One of the hardest things to do with Andrew and Matthew is go out in public with them. If I can I try and avoid it. But at the same time I tell myself, "they need to learn sometime." So I usually try and go out in public with them with AT LEAST one other adult. 

I can't even tell you how many times I have gotten stares or looks when the boys have been loud, have hit, thrown a fit, or been uncontrollable. I often wonder: "What are they thinking?" or "They probably think I am a terrible parent and can't get my kid under control!" It makes me want to just leave everything and run home and hide...hide away from the world.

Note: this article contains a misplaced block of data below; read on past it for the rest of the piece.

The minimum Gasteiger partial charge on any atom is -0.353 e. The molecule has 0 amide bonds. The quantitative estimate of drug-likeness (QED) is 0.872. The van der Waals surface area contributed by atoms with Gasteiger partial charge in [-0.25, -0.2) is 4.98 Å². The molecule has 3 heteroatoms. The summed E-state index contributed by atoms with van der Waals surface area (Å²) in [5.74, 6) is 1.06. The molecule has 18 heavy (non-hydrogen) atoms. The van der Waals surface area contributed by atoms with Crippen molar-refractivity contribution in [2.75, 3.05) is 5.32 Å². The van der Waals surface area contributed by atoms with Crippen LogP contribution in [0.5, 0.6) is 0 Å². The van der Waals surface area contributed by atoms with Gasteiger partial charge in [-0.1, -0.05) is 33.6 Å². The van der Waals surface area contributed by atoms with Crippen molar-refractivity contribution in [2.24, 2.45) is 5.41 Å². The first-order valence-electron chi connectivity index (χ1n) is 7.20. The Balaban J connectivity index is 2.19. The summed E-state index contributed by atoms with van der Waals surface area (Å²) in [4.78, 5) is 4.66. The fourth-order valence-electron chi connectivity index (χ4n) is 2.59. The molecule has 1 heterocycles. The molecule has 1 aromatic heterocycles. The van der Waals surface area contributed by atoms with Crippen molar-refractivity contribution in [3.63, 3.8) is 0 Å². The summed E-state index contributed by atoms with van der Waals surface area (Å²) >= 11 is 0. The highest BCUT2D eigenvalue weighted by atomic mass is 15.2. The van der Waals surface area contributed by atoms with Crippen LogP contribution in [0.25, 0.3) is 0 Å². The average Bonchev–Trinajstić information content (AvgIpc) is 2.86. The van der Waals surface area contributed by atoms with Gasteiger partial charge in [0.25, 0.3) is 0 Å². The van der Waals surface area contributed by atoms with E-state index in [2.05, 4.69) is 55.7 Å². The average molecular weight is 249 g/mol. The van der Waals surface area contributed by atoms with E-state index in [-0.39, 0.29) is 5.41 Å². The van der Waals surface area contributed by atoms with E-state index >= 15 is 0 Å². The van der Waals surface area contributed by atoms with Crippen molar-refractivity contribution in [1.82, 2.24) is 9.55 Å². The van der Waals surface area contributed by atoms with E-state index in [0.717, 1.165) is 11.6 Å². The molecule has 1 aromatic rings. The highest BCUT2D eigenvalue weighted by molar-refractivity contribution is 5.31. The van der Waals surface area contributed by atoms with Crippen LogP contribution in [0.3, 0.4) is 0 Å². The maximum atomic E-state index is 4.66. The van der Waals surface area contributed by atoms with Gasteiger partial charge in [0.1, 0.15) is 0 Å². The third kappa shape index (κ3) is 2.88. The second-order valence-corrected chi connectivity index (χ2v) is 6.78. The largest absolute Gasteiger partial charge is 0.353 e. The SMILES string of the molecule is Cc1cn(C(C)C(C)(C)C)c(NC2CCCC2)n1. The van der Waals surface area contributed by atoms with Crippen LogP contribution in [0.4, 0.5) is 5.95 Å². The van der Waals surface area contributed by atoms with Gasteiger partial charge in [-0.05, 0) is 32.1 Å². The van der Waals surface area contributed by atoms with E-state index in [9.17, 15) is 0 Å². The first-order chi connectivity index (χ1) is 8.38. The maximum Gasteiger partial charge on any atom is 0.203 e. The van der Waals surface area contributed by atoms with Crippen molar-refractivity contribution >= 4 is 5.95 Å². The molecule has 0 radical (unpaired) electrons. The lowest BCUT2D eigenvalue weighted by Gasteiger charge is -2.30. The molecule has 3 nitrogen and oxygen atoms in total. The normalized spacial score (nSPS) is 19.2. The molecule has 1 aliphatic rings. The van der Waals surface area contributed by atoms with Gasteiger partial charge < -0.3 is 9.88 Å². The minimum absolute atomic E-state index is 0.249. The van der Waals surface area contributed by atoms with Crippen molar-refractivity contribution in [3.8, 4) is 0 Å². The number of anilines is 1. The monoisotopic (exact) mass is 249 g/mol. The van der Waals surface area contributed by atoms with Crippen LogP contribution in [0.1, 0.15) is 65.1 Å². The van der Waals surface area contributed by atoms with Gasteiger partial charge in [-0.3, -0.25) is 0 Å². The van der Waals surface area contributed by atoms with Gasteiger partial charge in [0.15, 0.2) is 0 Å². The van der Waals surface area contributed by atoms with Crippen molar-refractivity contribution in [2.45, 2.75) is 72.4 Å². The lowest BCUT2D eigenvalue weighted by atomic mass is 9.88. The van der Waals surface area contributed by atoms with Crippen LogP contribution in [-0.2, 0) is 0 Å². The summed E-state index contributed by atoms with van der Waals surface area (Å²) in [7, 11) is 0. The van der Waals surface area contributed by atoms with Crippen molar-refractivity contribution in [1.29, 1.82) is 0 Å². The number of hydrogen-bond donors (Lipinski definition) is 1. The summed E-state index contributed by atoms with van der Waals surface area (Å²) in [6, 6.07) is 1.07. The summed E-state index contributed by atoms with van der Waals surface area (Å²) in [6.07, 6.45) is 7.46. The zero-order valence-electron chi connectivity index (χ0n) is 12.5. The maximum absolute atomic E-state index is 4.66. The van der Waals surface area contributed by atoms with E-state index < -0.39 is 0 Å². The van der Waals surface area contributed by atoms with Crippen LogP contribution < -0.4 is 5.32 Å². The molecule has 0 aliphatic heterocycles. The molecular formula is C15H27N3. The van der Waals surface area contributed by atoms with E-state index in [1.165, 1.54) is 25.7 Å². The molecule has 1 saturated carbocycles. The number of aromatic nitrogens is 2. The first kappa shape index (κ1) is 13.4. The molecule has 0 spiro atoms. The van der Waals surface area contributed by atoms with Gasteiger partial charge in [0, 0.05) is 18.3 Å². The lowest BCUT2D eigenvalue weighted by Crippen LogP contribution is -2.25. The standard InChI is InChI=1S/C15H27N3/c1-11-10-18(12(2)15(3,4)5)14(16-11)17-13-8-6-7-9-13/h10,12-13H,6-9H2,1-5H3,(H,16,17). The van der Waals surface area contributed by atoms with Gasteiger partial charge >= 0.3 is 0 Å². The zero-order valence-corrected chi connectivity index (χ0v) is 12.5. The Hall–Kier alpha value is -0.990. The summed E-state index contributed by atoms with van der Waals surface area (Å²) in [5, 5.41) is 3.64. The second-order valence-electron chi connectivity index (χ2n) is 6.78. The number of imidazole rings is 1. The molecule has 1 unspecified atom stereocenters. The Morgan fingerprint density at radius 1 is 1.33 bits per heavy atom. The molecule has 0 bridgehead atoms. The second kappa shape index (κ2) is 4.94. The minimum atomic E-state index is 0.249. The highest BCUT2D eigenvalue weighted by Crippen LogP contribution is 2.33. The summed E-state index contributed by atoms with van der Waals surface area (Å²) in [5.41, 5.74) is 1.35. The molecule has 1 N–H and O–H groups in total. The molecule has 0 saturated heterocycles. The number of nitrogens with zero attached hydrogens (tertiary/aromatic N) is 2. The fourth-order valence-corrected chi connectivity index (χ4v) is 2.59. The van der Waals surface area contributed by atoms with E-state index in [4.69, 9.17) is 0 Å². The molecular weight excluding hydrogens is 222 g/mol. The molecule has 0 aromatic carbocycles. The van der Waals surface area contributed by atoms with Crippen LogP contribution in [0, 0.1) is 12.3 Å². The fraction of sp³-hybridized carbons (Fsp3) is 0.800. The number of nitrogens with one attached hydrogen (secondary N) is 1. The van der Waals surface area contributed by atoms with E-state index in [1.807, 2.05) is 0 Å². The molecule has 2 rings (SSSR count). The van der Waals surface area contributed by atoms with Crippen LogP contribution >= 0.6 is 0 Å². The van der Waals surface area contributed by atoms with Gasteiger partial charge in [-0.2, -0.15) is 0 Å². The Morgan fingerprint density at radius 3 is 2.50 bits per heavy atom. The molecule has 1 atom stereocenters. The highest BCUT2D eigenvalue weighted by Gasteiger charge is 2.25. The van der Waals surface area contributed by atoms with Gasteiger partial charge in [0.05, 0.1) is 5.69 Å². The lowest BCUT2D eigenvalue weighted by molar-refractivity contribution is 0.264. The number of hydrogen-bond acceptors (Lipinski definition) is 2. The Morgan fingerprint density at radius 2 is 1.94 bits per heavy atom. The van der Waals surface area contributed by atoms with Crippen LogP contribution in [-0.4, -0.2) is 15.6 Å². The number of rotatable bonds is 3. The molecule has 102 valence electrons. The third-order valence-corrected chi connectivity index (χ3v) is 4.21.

One recent experience: My mom and I were out shopping and we went to a "Subway" type shop inside the grocery store. I forgot Andrew's snacks and drink in the car so I left Andrew with my mom in line while I went out to the car. When I came back Andrew was in full fit mode: screaming, hitting, and arching his back trying to get free of the cart! I ran up and tried to calm him down, the result was getting hit several times. I eventually got him calmed down. But there were definitely people staring at us. When my mom bought her lunch he starting throwing a fit again and the cashier was sweet and said, "Oh he must be tired or hungry! Poor guy!" but I saw the person behind them and he didn't look as sympathetic. While we were eating my mom turned to me and said, "Wow! People really do stare don't they! This is hard." I just shrugged my shoulders and said, "yeah, I'm getting used to it." But we did acknowledge the nice cashier.